To examine what biological processes the DPGs of PCFS4 may be involved in, a GO analysis of the 68 DPGs was performed using GOEAST [43]. Results showed that “response to stress” and “regulation of flower development” were among the most enriched GO terms with p-values less than 0.0001 (Table S4). The GO term “regulation of flower development” was significantly enriched in the 68 DPG targets, which further strengthens the efficacy of RADPRE in the identification of authentic DPG targets since the major phenotype of pcfs4 is delayed flowering time [13]. While the enrichment of the genes involved in “response to stress” was unpredicted, it suggested that PCFS4 very likely played a role in stress responses. Furthermore, it has already been documented that stress could cause changed flowering time [44][47]. Thus, it is possible that the altered processing of the genes involved in stress response contributed, to some extent, to the flowering time delay in the pcfs4 mutant.

Given that the genes involved in “regulation of flower development” and “response to stress” were enriched in the DPGs, the direct targets of PCFS4, the two GO terms might also be enriched in all targets (direct and indirect) of PCFS4. The GO analysis of the combined DEGs and DPGs using GOEAST proved this reasoning (Table S5). Both GO terms, “regulation of flower development” and “response to stress,” were indeed enriched in the pooled targets (Table S5). In addition, “sulfur metabolic process,” “circadian rhythm” and “S-glycoside metabolic process” were among the most enriched GO terms. It is well known that circadian rhythm is tightly related to flowering time and the genes in the two terms were also overlapped to some extent (Table S5) [48][50]. Whether the “sulfur metabolic process” and “S-glycoside metabolic process” were also related to flower development and/or stress response needs to be further explored. Alternatively, PCFS4 could function directly in these two processes.


To identify additional targets of PCFS4, we performed a set of tiling array experiments and developed an analysis pipeline, RADPRE, for Affymetrix Arabidopsis tiling array data. Using this pipeline, we identified some potential direct and indirect targets. The validity of these targets will be subjected to further testing and confirmations. One of major problems for tiling array data is the probe intensity fluctuation within a gene or a gene transcript due to the heterogeneity of probe affinities to their matching sequences [27]. For studies examining the differences between biological samples from two experimental conditions, the probe affinity effects may be alleviated by using the ratios of probe intensities of one sample to the other [27]. Indeed, the probe intensities among the replicates (within WT or pcfs4 mutant) or between treatments (WT and pcfs4) were highly correlated (Figure 3). By generating the ratios between WT and pcfs4 mutant, variation across probes within a transcription unit was significantly alleviated (Figure 3). With the log-transformed ratios, which largely followed the Gaussian distribution (Figure 4), hierarchical statistical tests were performed in RADPRE for the annotated transcript isoforms of each gene to find the DPG or DEG of PCFS4 (Figure 1).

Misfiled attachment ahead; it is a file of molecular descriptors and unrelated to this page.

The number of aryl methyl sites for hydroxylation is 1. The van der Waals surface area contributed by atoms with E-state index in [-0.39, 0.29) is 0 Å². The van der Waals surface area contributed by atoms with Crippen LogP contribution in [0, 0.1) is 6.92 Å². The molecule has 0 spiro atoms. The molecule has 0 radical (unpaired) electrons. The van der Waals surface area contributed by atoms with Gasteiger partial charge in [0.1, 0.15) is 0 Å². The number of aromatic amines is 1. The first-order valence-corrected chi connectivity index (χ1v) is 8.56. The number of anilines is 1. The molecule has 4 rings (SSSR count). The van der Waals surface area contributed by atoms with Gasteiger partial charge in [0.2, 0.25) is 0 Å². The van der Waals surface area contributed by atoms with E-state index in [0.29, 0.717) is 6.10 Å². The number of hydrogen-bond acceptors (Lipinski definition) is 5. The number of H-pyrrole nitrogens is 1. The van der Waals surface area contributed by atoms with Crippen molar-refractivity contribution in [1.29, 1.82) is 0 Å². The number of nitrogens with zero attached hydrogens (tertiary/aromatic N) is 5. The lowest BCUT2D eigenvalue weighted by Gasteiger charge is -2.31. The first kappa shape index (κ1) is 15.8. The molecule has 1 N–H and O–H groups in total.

In this study, RADPRE was used to process data from a randomized block design for two biological conditions. The ratio generation was straight-forward since the wild type replicate was simply paired with the replicate of mutant within the same block (wt1/pcfs4.1; wt2/pcfs4.2 and wt3/pcfs4.3). However, if the experiment was carried out with a completely randomized design, the ratio generation could have been complicated since the pairing method for the wild type and mutant replicates would not be explicit. One solution would be to randomly pair the replicates of wild type and mutant. In this case, there would be nine combinations, resulting in nine ratios for each probe. Since the nine ratios would not be totally independent of each other, the degrees of freedom for the down-stream statistical analysis would be difficult to define. A simple solution would be to choose three independent ratios to represent the probes. This way, if there was no block effect, it would be equivalent to the randomized block design. Otherwise, the power of statistic justification might be compromised by the block effect. Therefore, as with other pipelines, appropriate experimental design for RADPRE is important and the statistical parameters may need to be adjusted accordingly.